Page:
In this way they traveled for six days, finally reaching Xi’an, where they received a warm welcome from the missionaries stationed there. After a brief rest, they continued their trek west to Fengxiang in Shaanxi, where they met a group of missionaries, three men and two women, who halted there. The road forward was mountainous, and there were many bandits on the way. So, after they had rented enough mules and carts, the five men mounted, the women and children shared five carts, plus a mule for the baggage, and formed themselves into a caravan. They marched along the mountain trail - it was very dangerous, for it quite easy to lose one’s footing and fall from steep cliffs. Three times the carts overturned, once into the channel; we were repeatedly scared out of wits. Happily, neither man nor beast suffered harm. Five days later, they reached their destination, Qinzhou, after a journey of five weeks.
They dispersed to their assigned stations after reaching Qinzhou. Because of famine brought on by the drought, a variety of diseases were rampant. Dorothy Bidlake was infected with a deadly typhus fever while tending to the refugees. Despite the most strenuous efforts of the local hospital’s medical missionaries, there was finally no way to save her, and she died on June 8th, 1929, not yet thirty years old.
In the course of their years of service together, Dorothy and the older Miss Levermore had become like sisters. Miss Levermore stayed at her bedside all during Dorothy’s illness, caring tenderly for her. This was her evaluation of Dorothy:
“She possessed a cheerful, friendly, helpful disposition; often at prayer; Jesus and His cross were the center of her life. The goal of her ministry, and the burden of her prayers was always the victory and influence of the Cross. She knew that the famine would spawn a relentless series of communicable diseases, but when she returned from furlough, she willingly and joyfully headed towards Gansu to help with the opening of a new mission station. Never doubting the will of God, she ran with endurance the race set before her.”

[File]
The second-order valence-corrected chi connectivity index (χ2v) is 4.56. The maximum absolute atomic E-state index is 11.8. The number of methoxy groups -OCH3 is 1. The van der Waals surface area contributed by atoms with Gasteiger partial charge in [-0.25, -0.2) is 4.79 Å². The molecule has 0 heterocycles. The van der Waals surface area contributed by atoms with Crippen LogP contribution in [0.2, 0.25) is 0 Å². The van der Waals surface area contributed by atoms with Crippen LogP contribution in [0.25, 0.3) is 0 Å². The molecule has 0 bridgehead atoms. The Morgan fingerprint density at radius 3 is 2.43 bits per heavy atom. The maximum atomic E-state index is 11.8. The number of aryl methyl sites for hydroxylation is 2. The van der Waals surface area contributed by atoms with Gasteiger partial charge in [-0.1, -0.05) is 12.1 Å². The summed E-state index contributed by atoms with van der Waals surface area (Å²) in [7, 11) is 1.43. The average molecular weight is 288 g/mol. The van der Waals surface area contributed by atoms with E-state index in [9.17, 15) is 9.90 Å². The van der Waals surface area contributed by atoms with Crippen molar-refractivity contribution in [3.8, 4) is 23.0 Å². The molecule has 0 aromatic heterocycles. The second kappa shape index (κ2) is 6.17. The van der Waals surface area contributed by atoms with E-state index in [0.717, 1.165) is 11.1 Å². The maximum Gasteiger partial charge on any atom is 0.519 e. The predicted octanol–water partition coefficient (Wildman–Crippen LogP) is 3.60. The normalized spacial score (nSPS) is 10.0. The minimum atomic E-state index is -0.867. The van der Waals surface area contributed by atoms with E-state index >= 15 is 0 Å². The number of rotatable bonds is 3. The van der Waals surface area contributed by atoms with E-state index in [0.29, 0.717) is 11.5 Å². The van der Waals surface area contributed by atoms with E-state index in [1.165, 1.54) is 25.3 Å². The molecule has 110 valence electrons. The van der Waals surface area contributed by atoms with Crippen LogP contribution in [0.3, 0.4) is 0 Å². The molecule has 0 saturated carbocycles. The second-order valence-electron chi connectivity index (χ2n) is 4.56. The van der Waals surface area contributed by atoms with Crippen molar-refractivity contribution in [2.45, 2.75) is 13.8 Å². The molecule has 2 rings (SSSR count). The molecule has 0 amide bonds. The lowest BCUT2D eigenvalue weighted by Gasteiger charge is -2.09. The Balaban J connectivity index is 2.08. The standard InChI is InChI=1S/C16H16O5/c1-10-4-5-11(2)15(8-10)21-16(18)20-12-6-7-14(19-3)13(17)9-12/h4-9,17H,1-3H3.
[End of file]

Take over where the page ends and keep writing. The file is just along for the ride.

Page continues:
At the moment she was dying, Dorothy Bidlake said to Miss Levermore: “This is the way of the Cross”; and again, “The altar is all ready; now it is time for the sacrifice.” She truly presented herself as a living sacrifice to God.
- China’s Millions, China Inland Mission, North American Edition. 1923, pp.172-173; 1925, p.46?1926, p.74?1927, pp.10, 129, 158-160; 1928, pp.85, 126; 1929, pp. 23, 94, 126-127, 136-140.
- China’s Millions (London Edition). 1923, p.190; 1925, p. 30; 1929, pp. 64, 132, 139, 142, 156.
- The Register of CIM Missionaries and Associates. CIM List of Missionaries and Their Stations, 1925.
- Directory of Protestant Missions in China. 1927.
- Stauffer, Milton T., The Christian Occupation of China (1918-1921), Shanghai, 1922.